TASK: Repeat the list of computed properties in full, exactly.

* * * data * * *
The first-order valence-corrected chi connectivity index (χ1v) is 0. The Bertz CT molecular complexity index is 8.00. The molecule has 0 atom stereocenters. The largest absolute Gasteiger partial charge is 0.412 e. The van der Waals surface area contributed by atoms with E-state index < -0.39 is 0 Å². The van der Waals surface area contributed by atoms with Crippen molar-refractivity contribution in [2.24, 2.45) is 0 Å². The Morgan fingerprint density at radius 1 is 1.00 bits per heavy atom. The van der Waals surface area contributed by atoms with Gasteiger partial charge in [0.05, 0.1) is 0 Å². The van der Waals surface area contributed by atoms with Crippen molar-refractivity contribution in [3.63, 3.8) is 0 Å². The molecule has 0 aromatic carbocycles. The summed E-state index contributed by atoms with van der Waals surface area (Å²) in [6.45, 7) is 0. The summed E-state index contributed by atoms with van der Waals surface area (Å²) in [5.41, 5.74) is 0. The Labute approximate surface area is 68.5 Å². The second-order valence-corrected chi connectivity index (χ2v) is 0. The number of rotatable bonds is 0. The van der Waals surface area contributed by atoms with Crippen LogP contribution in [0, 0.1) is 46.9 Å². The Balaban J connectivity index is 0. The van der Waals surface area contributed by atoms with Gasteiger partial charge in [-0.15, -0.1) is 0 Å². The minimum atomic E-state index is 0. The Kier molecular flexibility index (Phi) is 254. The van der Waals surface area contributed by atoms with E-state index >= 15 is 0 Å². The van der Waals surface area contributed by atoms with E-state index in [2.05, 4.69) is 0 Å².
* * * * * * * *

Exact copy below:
The first-order valence-corrected chi connectivity index (χ1v) is 0. The Bertz CT molecular complexity index is 8.00. The molecule has 0 atom stereocenters. The largest absolute Gasteiger partial charge is 0.412 e. The van der Waals surface area contributed by atoms with E-state index < -0.39 is 0 Å². The van der Waals surface area contributed by atoms with Crippen molar-refractivity contribution in [2.24, 2.45) is 0 Å². The Morgan fingerprint density at radius 1 is 1.00 bits per heavy atom. The van der Waals surface area contributed by atoms with Gasteiger partial charge in [0.05, 0.1) is 0 Å². The van der Waals surface area contributed by atoms with Crippen molar-refractivity contribution in [3.63, 3.8) is 0 Å². The molecule has 0 aromatic carbocycles. The summed E-state index contributed by atoms with van der Waals surface area (Å²) in [6.45, 7) is 0. The summed E-state index contributed by atoms with van der Waals surface area (Å²) in [5.41, 5.74) is 0. The Labute approximate surface area is 68.5 Å². The second-order valence-corrected chi connectivity index (χ2v) is 0. The number of rotatable bonds is 0. The van der Waals surface area contributed by atoms with Crippen LogP contribution in [0, 0.1) is 46.9 Å². The Balaban J connectivity index is 0. The van der Waals surface area contributed by atoms with Gasteiger partial charge in [-0.15, -0.1) is 0 Å². The minimum atomic E-state index is 0. The Kier molecular flexibility index (Phi) is 254. The van der Waals surface area contributed by atoms with E-state index >= 15 is 0 Å². The van der Waals surface area contributed by atoms with E-state index in [2.05, 4.69) is 0 Å².